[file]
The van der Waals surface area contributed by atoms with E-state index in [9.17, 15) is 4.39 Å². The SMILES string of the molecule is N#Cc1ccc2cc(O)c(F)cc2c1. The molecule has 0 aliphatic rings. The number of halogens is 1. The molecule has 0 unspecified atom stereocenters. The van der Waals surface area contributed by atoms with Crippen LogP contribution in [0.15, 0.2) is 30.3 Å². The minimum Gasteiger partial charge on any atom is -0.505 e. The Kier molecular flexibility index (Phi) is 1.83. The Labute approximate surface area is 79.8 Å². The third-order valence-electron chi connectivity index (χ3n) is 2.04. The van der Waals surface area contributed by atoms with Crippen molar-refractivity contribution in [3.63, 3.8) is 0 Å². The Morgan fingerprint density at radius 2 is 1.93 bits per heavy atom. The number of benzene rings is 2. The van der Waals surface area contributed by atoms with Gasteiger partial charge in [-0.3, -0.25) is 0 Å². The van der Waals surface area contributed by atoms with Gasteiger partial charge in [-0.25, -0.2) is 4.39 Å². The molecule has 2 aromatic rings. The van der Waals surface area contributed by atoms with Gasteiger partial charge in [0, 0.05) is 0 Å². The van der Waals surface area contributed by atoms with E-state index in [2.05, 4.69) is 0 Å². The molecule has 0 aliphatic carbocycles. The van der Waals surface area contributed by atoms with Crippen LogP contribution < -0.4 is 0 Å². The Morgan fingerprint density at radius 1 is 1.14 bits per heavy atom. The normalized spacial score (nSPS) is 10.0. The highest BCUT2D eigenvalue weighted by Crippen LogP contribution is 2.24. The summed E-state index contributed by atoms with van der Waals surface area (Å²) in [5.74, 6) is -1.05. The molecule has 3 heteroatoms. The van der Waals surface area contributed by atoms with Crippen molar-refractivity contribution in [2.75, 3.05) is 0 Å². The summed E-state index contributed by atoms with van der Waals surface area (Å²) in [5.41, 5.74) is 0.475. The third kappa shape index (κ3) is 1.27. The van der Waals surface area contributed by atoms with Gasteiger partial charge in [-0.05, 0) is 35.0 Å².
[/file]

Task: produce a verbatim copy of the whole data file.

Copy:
The van der Waals surface area contributed by atoms with E-state index in [9.17, 15) is 4.39 Å². The SMILES string of the molecule is N#Cc1ccc2cc(O)c(F)cc2c1. The molecule has 0 aliphatic rings. The number of halogens is 1. The molecule has 0 unspecified atom stereocenters. The van der Waals surface area contributed by atoms with Crippen LogP contribution in [0.15, 0.2) is 30.3 Å². The minimum Gasteiger partial charge on any atom is -0.505 e. The Kier molecular flexibility index (Phi) is 1.83. The Labute approximate surface area is 79.8 Å². The third-order valence-electron chi connectivity index (χ3n) is 2.04. The van der Waals surface area contributed by atoms with Crippen molar-refractivity contribution in [3.63, 3.8) is 0 Å². The Morgan fingerprint density at radius 2 is 1.93 bits per heavy atom. The number of benzene rings is 2. The van der Waals surface area contributed by atoms with Gasteiger partial charge in [-0.3, -0.25) is 0 Å². The van der Waals surface area contributed by atoms with Gasteiger partial charge in [-0.25, -0.2) is 4.39 Å². The molecule has 2 aromatic rings. The van der Waals surface area contributed by atoms with Gasteiger partial charge in [0, 0.05) is 0 Å². The van der Waals surface area contributed by atoms with E-state index in [2.05, 4.69) is 0 Å². The molecule has 0 aliphatic carbocycles. The van der Waals surface area contributed by atoms with Crippen LogP contribution < -0.4 is 0 Å². The Morgan fingerprint density at radius 1 is 1.14 bits per heavy atom. The normalized spacial score (nSPS) is 10.0. The highest BCUT2D eigenvalue weighted by Crippen LogP contribution is 2.24. The summed E-state index contributed by atoms with van der Waals surface area (Å²) in [5.74, 6) is -1.05. The molecule has 3 heteroatoms. The van der Waals surface area contributed by atoms with Crippen molar-refractivity contribution in [2.75, 3.05) is 0 Å². The summed E-state index contributed by atoms with van der Waals surface area (Å²) in [5.41, 5.74) is 0.475. The third kappa shape index (κ3) is 1.27. The van der Waals surface area contributed by atoms with Gasteiger partial charge in [-0.05, 0) is 35.0 Å².